The commencement of the ECB QE programme saw the Euro continue to weaken against a number of currencies and a 12 year low against the US Dollar, there is even talk now of possible parity with the US Dollar given the US interest rate cycle will be heading in the opposite direction to Europe. While it is very early days, the ECB will no doubt be pleased as a weaker currency should be inflationary while helping European exporters. This will create headwinds for UK exporters into Europe but this should be cushioned by tailwinds from Sterling weakness relative to the US Dollar. With the USA losing out in the ongoing subtle global currency war, how will the US Fed proceed with its monetary policy? The FOMC meeting on Wednesday 18th March will be key in shaping market expectations around the start and pace of US interest rates.



While ‘Grexit’ risk has overshadowed most European news at least it looks as if some progress is being made in Ukraine with confirmation that pro-Russian rebels in the east have withdrawn a significant amount of heavy weapons. Clearly progress towards a peaceful solution and eventually possible removal of sanctions would be a big help to European business and Russia equally.



In the USA, February retail sales looked slightly disappointing but this was mainly due to the harsh weather conditions which affected car sales.



In China, factory output, a good proxy for broader economic growth, rose 6.8% in the first two months of 2015 but this was below expectations, as was company capital investment, while retail sales also fell short of forecast with growth of 10.7%. Inflation picked up in February although the authorities attributed this to Chinese New Year distortion. Non-food inflation remained below 1% and with deflationary expectations due to weak domestic demand and lower commodity prices suggests the authorities are likely to continue to ease monetary policy.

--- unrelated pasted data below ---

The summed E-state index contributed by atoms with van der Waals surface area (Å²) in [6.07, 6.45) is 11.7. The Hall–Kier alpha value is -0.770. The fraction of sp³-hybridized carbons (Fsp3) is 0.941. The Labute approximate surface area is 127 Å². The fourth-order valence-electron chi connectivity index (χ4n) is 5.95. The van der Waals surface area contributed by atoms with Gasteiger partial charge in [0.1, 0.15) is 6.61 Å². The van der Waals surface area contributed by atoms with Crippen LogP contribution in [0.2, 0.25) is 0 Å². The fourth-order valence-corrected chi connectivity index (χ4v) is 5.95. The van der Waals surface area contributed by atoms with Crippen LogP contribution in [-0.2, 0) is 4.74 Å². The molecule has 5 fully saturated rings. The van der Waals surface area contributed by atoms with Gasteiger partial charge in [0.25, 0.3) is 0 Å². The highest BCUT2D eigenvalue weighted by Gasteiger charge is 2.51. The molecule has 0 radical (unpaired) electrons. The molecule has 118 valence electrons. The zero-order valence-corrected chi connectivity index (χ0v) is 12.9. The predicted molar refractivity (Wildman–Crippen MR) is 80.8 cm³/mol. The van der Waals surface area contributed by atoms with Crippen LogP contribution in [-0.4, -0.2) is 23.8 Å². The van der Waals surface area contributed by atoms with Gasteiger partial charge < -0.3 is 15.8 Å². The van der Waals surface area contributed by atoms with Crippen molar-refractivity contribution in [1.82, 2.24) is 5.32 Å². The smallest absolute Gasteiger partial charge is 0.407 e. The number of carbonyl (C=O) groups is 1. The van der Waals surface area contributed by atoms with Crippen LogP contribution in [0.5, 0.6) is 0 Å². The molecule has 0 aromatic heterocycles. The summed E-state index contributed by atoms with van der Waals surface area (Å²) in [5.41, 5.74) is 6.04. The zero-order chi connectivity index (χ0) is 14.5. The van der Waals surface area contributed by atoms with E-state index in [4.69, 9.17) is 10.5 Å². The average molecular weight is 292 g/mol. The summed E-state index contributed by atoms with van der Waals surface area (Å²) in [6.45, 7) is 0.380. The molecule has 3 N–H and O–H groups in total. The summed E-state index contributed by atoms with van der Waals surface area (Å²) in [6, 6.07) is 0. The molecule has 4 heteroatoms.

Concern about the turn in the US interest rate cycle and the Chinese data also saw Brent oil drop back to below $57 while the US also reported oil stockpiles at an all-time high. The International Energy Agency warned that ‘the rebalancing of supply triggered by the oil price collapse has yet to run its course and it might be overly optimistic to expect it to proceed smoothly’. It added that ‘as yet, US supply so far shows precious little sign of slowing down’.

Finally, later this week, or to be precise, 8.40am on Friday, March 20th, the UK will see a spectacular eclipse of the Sun. This deep partial eclipse will be the first solar eclipse in Britain for over fifteen years. So it looks like its not only central bankers and investors who will be in the dark. The last major solar eclipse in the UK was in August 1999…..and we all remember what happened to the stock market a few months later. Not that we want to be doom –mongers but fresh market highs, asset bubbles and now another solar eclipse? Is Mother Nature trying to tell us something?